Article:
|Mike Feinstein, Bob Kukura, John Mracek, and Chris Fitch (GCC)
|Originally called Sphinx
then Nile Flier
Desert Falcon is an interesting little game in the same vein as Zaxxon.
However instead of a ship in a space station, you play the role
of a falcon in ancient Egypt. Your mission is to fight your way
through the deadly desert and find the pharaoh's treasure (exactly what
does a falcon need with treasure anyway?). Of course it wouldn't
be much of game if the treasure was unguarded, that's why a whole army
of nasty desert beasts are after your feathery little hide. Have
you got what it takes to become the ultimate Nile Flier?
Desert Falcon uses the same 3/4th overhead perspective as Zaxxon did,
but adds several new twists. Not only can you fly, but you can also
hop along the ground! Taking the terrestrial route is useful for
avoiding flying bad guys and allows you to gather treasure and hieroglyphs.
Hieroglyphs are your key to obtaining super powers which will help you
get farther into the game. By picking up three hieroglyphs you can
trigger a super power (or curse), the type of power is determined by the
type and order of hieroglyphs you collect. Some powers can be stored
until needed, while others are triggered immediately.
||Destroys all airborne enemies on the screen
||Makes a decoy to attract enemies
||The sphinx cannot shoot darts or enemies at you
||You become is invincible for a short time
||Destroys all enemies on the screen
||Gives you points
||You cannot swim for a short time
||You cannot hop for a short time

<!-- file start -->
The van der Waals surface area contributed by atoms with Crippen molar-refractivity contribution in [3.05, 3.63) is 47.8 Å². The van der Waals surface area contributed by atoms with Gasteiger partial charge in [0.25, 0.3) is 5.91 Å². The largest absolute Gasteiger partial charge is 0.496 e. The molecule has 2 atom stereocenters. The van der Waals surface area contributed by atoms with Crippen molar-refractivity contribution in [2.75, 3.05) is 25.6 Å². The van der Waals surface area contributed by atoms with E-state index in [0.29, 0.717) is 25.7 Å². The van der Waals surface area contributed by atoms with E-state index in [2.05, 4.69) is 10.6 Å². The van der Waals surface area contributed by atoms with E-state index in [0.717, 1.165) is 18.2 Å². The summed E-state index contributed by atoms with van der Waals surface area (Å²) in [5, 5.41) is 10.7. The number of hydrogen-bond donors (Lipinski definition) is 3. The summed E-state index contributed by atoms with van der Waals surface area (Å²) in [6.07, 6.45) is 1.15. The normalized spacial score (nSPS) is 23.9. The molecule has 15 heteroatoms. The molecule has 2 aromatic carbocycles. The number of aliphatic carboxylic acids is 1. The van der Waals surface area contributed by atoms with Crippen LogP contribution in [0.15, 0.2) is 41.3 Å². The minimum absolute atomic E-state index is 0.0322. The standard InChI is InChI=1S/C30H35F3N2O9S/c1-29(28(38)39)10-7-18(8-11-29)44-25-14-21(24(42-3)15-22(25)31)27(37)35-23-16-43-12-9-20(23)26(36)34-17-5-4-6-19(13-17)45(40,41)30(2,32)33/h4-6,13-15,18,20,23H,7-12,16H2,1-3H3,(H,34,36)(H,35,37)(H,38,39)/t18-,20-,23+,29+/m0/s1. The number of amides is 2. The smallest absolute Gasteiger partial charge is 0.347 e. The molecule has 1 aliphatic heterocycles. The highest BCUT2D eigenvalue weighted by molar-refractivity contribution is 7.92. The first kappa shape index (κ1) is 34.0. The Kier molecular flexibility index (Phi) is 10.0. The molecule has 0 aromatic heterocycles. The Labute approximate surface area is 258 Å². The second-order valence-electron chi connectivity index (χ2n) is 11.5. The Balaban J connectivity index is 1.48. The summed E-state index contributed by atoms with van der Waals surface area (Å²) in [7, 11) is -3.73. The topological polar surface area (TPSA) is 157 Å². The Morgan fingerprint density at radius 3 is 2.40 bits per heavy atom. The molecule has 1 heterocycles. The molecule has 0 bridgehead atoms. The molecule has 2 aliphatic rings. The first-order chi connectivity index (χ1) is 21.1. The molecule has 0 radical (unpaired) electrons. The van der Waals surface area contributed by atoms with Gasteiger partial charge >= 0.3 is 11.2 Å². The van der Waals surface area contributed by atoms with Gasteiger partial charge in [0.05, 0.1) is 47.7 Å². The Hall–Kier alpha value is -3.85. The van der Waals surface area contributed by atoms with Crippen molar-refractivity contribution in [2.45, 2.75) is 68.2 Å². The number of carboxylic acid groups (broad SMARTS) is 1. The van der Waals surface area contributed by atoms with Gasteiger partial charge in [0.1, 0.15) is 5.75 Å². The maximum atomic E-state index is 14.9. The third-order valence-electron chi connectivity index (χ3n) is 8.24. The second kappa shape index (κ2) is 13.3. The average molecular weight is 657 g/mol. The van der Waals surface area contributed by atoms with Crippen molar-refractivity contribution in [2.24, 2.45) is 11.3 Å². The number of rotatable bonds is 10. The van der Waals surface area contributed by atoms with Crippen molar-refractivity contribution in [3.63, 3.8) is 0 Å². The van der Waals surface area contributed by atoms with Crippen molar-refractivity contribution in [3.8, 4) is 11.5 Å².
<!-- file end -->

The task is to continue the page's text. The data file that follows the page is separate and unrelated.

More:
||You are given to random hieroglyphs
||Warps you to the sphinx
||Gain one extra life
You cannot fly for a short time
||Don't move forward when flying
Evil desert enemies aren't the only things standing between you and
your treasure. Large pyramids and obelisks dot the desert landscape,
each one deadly to the touch. Trying to avoid these obstacles can
be tricky due to the faked 3/4th perspective, so try and give each one
a wide berth. Large lakes also appear occasionally, but fortunately
for you pose no danger (although your movement when in the water is limited).
Of course if you're under the polywater curse you will not be able
to move through lakes at all.
At the end of each stage you'll run into a large sphinx. Consider
these guys to be the bosses of the game (only slightly sillier than a
square robot with a missile). To destroy the sphinx all you need
to do is hit it in the mouth with a few well timed shots, after which
you'll be taken to the bonus stage. The bonus stage is really just
an level that's full of treasure and devoid of enemies, but then again
I'm not complaining. Thankfully obstacles are non-deadly in the
bonus stage which is a good thing given the amount of time you spend running
Desert Falcon was actually started back in 1984, but work
was quickly stopped as the 7800 was shelved. It wasn't until 1986
when Atari realized that they needed several new games quickly for their
hastily launched machine that Desert Falcon was completed. It was
also around this time that the 2600 version (programmed by Bob Polaro)
was released as part as Atari's dual 2600/7800 development program (although
the 2600 version was not started until 1987).
Desert Falcon is a great "Zaxxon-esque" shooter,
and a rather impressive entry into the 7800 library. Although Desert
Falcon does have its flaws such as the difficulty involved in lining up
your shots at the correct height (would a altitude gauge have killed them?),
it's still one of the better shooters out there. While the 2600
version may have be crippled due to hardware limitations, the 7800 version
suffers from no such penalties and is a far superior game.
||Falcon No-Hit 3/9/87
to 7800 Software